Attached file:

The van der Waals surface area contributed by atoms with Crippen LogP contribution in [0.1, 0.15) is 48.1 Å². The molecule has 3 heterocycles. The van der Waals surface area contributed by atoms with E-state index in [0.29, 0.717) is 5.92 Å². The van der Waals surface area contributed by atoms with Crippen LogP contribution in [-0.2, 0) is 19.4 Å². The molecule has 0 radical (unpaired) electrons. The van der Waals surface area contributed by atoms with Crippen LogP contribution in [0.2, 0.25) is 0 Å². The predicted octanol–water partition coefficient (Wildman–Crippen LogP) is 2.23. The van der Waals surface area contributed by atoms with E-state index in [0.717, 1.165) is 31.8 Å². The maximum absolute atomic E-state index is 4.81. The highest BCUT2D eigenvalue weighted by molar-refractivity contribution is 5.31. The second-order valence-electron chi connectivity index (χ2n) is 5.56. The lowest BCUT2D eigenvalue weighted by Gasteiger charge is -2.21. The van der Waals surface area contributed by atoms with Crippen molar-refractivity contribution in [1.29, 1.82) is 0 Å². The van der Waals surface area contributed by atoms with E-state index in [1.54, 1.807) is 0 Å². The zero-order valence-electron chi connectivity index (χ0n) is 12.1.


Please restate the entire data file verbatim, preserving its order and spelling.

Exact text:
The van der Waals surface area contributed by atoms with Crippen LogP contribution in [0.1, 0.15) is 48.1 Å². The molecule has 3 heterocycles. The van der Waals surface area contributed by atoms with E-state index in [0.29, 0.717) is 5.92 Å². The van der Waals surface area contributed by atoms with Crippen LogP contribution in [-0.2, 0) is 19.4 Å². The molecule has 0 radical (unpaired) electrons. The van der Waals surface area contributed by atoms with Crippen LogP contribution in [0.2, 0.25) is 0 Å². The predicted octanol–water partition coefficient (Wildman–Crippen LogP) is 2.23. The van der Waals surface area contributed by atoms with E-state index in [0.717, 1.165) is 31.8 Å². The maximum absolute atomic E-state index is 4.81. The highest BCUT2D eigenvalue weighted by molar-refractivity contribution is 5.31. The second-order valence-electron chi connectivity index (χ2n) is 5.56. The lowest BCUT2D eigenvalue weighted by Gasteiger charge is -2.21. The van der Waals surface area contributed by atoms with Crippen molar-refractivity contribution in [1.29, 1.82) is 0 Å². The van der Waals surface area contributed by atoms with E-state index in [1.54, 1.807) is 0 Å². The zero-order valence-electron chi connectivity index (χ0n) is 12.1.